By Dan Macon
Flying Mule Sheep Company
The transition seasons – autumn and spring – have always been my favorites. I enjoy the slowdown that happens in my work during autumn. Even more, I enjoy the new life that coincides with springtime. This year, after what has seemed like an unusually cold and wet winter in the Sierra Foothills (but which, by historical standards, is probably “normal”), I’m especially enjoying the onset of spring!
Our entire sheep year revolves around six weeks of lambing. We time our breeding season to ensure that lambs arrive in late winter and early spring – just as the grass in our Sierra Foothill rangelands is starting to grow rapidly. A ewe that is nursing twin lambs needs almost twice as much green grass in her diet as a ewe that doesn’t have lambs – and so we want our new lambs and the new grass to arrive at roughly the same time. Usually, by early March, the days are long enough and the temperatures (both soil and air) are warm enough that our grass starts to grow rapidly. This year was different!
As I’ve traveled about foothills and the eastern Sacramento Valley in my “day job” as a UC Cooperative Extension livestock advisor, ranchers have remarked that the grass was short, despite higher-than-average precipitation. Colder temperatures and cloudy skies have resulted in a later start to our typical spring flush of grass. After experiencing a once-in-a-lifetime (I hope!) drought, I swore I’d never complain about rain – but I’ll admit to being tired of the mud. However, the sunny days and warmer temperatures of the last week or so seem to be kicking our grass into high gear!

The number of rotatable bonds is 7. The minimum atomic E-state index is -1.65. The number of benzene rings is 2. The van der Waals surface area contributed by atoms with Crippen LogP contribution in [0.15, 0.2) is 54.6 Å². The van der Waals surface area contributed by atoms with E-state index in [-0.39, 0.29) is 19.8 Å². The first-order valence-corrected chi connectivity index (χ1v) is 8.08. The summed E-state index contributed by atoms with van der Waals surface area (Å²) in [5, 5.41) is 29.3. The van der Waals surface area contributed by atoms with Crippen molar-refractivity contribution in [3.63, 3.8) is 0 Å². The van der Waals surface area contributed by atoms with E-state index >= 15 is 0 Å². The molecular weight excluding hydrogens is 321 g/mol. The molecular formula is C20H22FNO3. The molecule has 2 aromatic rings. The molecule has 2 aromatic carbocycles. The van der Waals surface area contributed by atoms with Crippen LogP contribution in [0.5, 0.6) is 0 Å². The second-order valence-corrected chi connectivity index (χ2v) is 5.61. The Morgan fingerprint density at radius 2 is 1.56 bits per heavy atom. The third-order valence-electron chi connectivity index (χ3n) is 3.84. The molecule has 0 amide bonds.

Once we finish lambing, we move our flock from the lower elevation rangelands where we lamb back to our irrigated pastures closer to Auburn. By grazing these pastures now, we’ll keep them productive and nutritious through the late spring and summer. Shipping the flock involves bringing all of the sheep into the corrals and putting them onto a gooseneck trailer. Since this is the first time through the corrals and on the trailer for the new lambs, the work is slow.
With lambing season behind us, our attention turns to our spring work. In mid-April, the Nevada Irrigation District begins delivering our irrigation water. In the coming week, I’ll flush our irrigation system and check our sprinklers in anticipation of irrigation season. Once the water starts, I’ll spend an hour or so of every day moving water across our irrigated pasture; green grass through the summer keeps our lambs growing and helps prepare our ewes for next year’s lambing season.
But for now, with the sheep moved and our irrigation water yet to arrive, we’re enjoying a bit of a breather. We’re enjoying a beautiful spring!